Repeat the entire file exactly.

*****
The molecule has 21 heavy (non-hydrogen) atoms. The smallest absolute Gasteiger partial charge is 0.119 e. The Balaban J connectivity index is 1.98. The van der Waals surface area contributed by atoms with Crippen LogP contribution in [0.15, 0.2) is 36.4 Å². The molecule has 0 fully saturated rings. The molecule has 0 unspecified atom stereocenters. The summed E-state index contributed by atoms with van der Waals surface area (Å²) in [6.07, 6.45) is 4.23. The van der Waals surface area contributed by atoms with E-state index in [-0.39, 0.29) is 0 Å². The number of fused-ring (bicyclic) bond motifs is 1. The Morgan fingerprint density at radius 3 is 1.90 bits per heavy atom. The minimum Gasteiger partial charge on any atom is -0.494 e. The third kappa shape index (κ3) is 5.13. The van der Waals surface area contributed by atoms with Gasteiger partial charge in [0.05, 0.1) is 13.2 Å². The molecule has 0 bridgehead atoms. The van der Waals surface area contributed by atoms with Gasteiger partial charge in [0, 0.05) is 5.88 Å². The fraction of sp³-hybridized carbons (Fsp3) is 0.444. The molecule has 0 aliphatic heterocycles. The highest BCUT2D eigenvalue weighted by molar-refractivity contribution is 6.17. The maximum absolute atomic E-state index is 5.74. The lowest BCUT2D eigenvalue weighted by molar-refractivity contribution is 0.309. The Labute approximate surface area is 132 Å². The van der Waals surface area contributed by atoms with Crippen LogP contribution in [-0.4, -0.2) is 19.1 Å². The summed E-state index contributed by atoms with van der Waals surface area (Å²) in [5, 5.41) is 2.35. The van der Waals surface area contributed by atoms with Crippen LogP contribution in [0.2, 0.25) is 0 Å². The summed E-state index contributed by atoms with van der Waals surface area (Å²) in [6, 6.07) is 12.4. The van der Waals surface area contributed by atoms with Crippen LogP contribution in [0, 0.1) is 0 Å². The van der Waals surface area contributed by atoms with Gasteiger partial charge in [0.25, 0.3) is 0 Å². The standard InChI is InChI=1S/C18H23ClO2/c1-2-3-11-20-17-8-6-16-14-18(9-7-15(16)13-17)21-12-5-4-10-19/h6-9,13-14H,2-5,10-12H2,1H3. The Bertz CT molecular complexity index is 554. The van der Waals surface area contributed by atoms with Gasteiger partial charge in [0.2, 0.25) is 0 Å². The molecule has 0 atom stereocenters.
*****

The molecule has 21 heavy (non-hydrogen) atoms. The smallest absolute Gasteiger partial charge is 0.119 e. The Balaban J connectivity index is 1.98. The van der Waals surface area contributed by atoms with Crippen LogP contribution in [0.15, 0.2) is 36.4 Å². The molecule has 0 fully saturated rings. The molecule has 0 unspecified atom stereocenters. The summed E-state index contributed by atoms with van der Waals surface area (Å²) in [6.07, 6.45) is 4.23. The van der Waals surface area contributed by atoms with E-state index in [-0.39, 0.29) is 0 Å². The number of fused-ring (bicyclic) bond motifs is 1. The Morgan fingerprint density at radius 3 is 1.90 bits per heavy atom. The minimum Gasteiger partial charge on any atom is -0.494 e. The third kappa shape index (κ3) is 5.13. The van der Waals surface area contributed by atoms with Gasteiger partial charge in [0.05, 0.1) is 13.2 Å². The molecule has 0 bridgehead atoms. The van der Waals surface area contributed by atoms with Gasteiger partial charge in [0, 0.05) is 5.88 Å². The fraction of sp³-hybridized carbons (Fsp3) is 0.444. The molecule has 0 aliphatic heterocycles. The highest BCUT2D eigenvalue weighted by molar-refractivity contribution is 6.17. The maximum absolute atomic E-state index is 5.74. The lowest BCUT2D eigenvalue weighted by molar-refractivity contribution is 0.309. The Labute approximate surface area is 132 Å². The van der Waals surface area contributed by atoms with Crippen LogP contribution in [-0.4, -0.2) is 19.1 Å². The summed E-state index contributed by atoms with van der Waals surface area (Å²) in [5, 5.41) is 2.35. The van der Waals surface area contributed by atoms with Crippen LogP contribution in [0.2, 0.25) is 0 Å². The summed E-state index contributed by atoms with van der Waals surface area (Å²) in [6, 6.07) is 12.4. The van der Waals surface area contributed by atoms with Crippen LogP contribution in [0, 0.1) is 0 Å². The van der Waals surface area contributed by atoms with Gasteiger partial charge in [0.25, 0.3) is 0 Å². The standard InChI is InChI=1S/C18H23ClO2/c1-2-3-11-20-17-8-6-16-14-18(9-7-15(16)13-17)21-12-5-4-10-19/h6-9,13-14H,2-5,10-12H2,1H3. The Bertz CT molecular complexity index is 554. The van der Waals surface area contributed by atoms with Gasteiger partial charge in [0.2, 0.25) is 0 Å². The molecule has 0 atom stereocenters.